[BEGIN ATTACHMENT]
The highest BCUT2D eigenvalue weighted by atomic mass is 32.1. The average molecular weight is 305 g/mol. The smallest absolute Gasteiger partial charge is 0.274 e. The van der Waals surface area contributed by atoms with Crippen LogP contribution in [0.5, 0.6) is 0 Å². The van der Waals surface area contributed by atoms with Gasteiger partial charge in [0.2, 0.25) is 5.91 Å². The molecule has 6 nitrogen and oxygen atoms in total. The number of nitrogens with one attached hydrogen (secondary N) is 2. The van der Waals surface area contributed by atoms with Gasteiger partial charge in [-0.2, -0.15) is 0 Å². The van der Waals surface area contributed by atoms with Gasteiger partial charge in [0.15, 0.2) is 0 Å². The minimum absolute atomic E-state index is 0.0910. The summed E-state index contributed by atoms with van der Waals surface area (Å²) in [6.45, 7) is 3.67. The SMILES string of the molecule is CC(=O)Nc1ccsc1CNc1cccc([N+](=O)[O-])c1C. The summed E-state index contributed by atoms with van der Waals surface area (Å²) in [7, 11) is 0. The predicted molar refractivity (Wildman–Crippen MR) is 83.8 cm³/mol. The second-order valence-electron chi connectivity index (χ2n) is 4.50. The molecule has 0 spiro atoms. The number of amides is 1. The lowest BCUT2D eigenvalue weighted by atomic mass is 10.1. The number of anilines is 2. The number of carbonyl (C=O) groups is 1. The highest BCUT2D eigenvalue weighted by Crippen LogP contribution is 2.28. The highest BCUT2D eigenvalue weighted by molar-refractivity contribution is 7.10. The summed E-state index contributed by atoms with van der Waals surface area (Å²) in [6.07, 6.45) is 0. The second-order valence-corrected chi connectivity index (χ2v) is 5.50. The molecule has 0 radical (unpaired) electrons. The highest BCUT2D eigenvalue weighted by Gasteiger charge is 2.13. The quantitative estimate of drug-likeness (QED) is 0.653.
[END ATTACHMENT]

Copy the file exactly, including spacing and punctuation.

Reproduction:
The highest BCUT2D eigenvalue weighted by atomic mass is 32.1. The average molecular weight is 305 g/mol. The smallest absolute Gasteiger partial charge is 0.274 e. The van der Waals surface area contributed by atoms with Crippen LogP contribution in [0.5, 0.6) is 0 Å². The van der Waals surface area contributed by atoms with Gasteiger partial charge in [0.2, 0.25) is 5.91 Å². The molecule has 6 nitrogen and oxygen atoms in total. The number of nitrogens with one attached hydrogen (secondary N) is 2. The van der Waals surface area contributed by atoms with Gasteiger partial charge in [-0.2, -0.15) is 0 Å². The van der Waals surface area contributed by atoms with Gasteiger partial charge in [0.15, 0.2) is 0 Å². The minimum absolute atomic E-state index is 0.0910. The summed E-state index contributed by atoms with van der Waals surface area (Å²) in [6.45, 7) is 3.67. The SMILES string of the molecule is CC(=O)Nc1ccsc1CNc1cccc([N+](=O)[O-])c1C. The summed E-state index contributed by atoms with van der Waals surface area (Å²) in [7, 11) is 0. The predicted molar refractivity (Wildman–Crippen MR) is 83.8 cm³/mol. The second-order valence-electron chi connectivity index (χ2n) is 4.50. The molecule has 0 spiro atoms. The number of amides is 1. The lowest BCUT2D eigenvalue weighted by atomic mass is 10.1. The number of anilines is 2. The number of carbonyl (C=O) groups is 1. The highest BCUT2D eigenvalue weighted by Crippen LogP contribution is 2.28. The highest BCUT2D eigenvalue weighted by molar-refractivity contribution is 7.10. The summed E-state index contributed by atoms with van der Waals surface area (Å²) in [6.07, 6.45) is 0. The second-order valence-corrected chi connectivity index (χ2v) is 5.50. The molecule has 0 radical (unpaired) electrons. The highest BCUT2D eigenvalue weighted by Gasteiger charge is 2.13. The quantitative estimate of drug-likeness (QED) is 0.653.